The world of British television off and on the screen, as it was sixty years ago.

A Pinch and a Punch

It’s Friday, 1 July 1955 and the highlight of today’s broadcast from the Lawn Tennis Championships at Wimbledon is the Men’s Singles Final. Readers of Radio Times are warned that “Because of the great interest in the finals… Children’s television will not be broadcast today or tomorrow” and there’s nothing but tennis until the weather at 7.25pm. 

Following the news and newsreel, The Grove Family meet “The Duchess” in the final, fifteen-minute, episode in a series that started in April 1954. Will it get a second season?

For half-an-hour, the memory man Leslie Welch answers questions from the Oxford and Cambridge University cricket teams and this is followed by An Evening on the River in which water-borne cameras take viewers on a two-mile cruise “Down the Dart”.

Comedy is provided in the fifth edition of Bath-Night with Braden where Bernie is accompanied by Benny Lee, Pearl Carr and Graham Stark. Brian Tesler produces. This week’s TV Page in The Stage reviews the previous edition of the show noting that “[the] series has improved since first seen four weeks ago,” adding, “The entire show knits together with a merry air”. Braden himself comes in for particular praise: “He seems more relaxed and sure of himself, and the intricate timing patterns woven into the script, in which the viewer leaves the action of a skit to get Braden’s sarcastic aside on what he thinks of the last line delivered, are working out better than before.”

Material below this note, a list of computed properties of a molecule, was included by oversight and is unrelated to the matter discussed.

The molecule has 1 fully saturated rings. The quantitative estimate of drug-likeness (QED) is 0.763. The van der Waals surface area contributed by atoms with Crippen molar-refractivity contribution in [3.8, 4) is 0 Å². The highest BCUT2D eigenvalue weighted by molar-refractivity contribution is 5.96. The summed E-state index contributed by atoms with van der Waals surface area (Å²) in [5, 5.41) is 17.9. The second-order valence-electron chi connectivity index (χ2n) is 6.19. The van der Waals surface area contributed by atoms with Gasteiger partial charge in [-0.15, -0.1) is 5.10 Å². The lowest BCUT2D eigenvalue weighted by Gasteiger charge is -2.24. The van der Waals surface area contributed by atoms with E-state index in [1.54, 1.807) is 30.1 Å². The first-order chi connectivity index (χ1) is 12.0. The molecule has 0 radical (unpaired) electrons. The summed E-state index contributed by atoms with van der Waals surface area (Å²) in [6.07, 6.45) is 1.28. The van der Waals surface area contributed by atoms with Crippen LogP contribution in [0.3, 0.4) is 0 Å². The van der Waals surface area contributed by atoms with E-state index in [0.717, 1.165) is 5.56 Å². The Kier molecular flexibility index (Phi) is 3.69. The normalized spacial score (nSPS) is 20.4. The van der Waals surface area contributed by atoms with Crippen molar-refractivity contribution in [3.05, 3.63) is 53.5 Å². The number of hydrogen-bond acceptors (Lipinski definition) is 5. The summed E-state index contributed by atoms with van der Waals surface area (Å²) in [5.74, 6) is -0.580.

The un-named reviewer laments the fact that there are only six shows in the series and finishes by remarking, “Perhaps that is a scoring point for commercial TV. It works in series of 13, 26 and 39 – not six.” Will it? We shall see.

Meanwhile it’s sell! sell! sell! over in TV land. The Stage reports that Jack Train is busy filming thirty-second commercials to promote the sales of radio and television sets at Currys shops. The BBC, on the other hand, are looking to start their own shopping guides to rival the Advertising Magazines being planned by the independent companies. Isobel, Lady Barnett is being tested as commère and, using a slightly odd turn of phrase, they add the information that “Doreen Stephens, the BBC TV producer, will probably present the programme in the autumn.” Presumably they mean “present” as in “television presentation by”.

It won’t be quite the same as the ad-mags, though. The piece finishes by clarifying, “Only difference between the commercial TV programmes, in which the firms pay for a mention, and the BBC’s is that the firms have no BBC guarantee that their products will be mentioned by name.”

We’ll have to wait and see whether this plan comes off. No room to look at the ABC Sunday schedule today, perhaps tomorrow.

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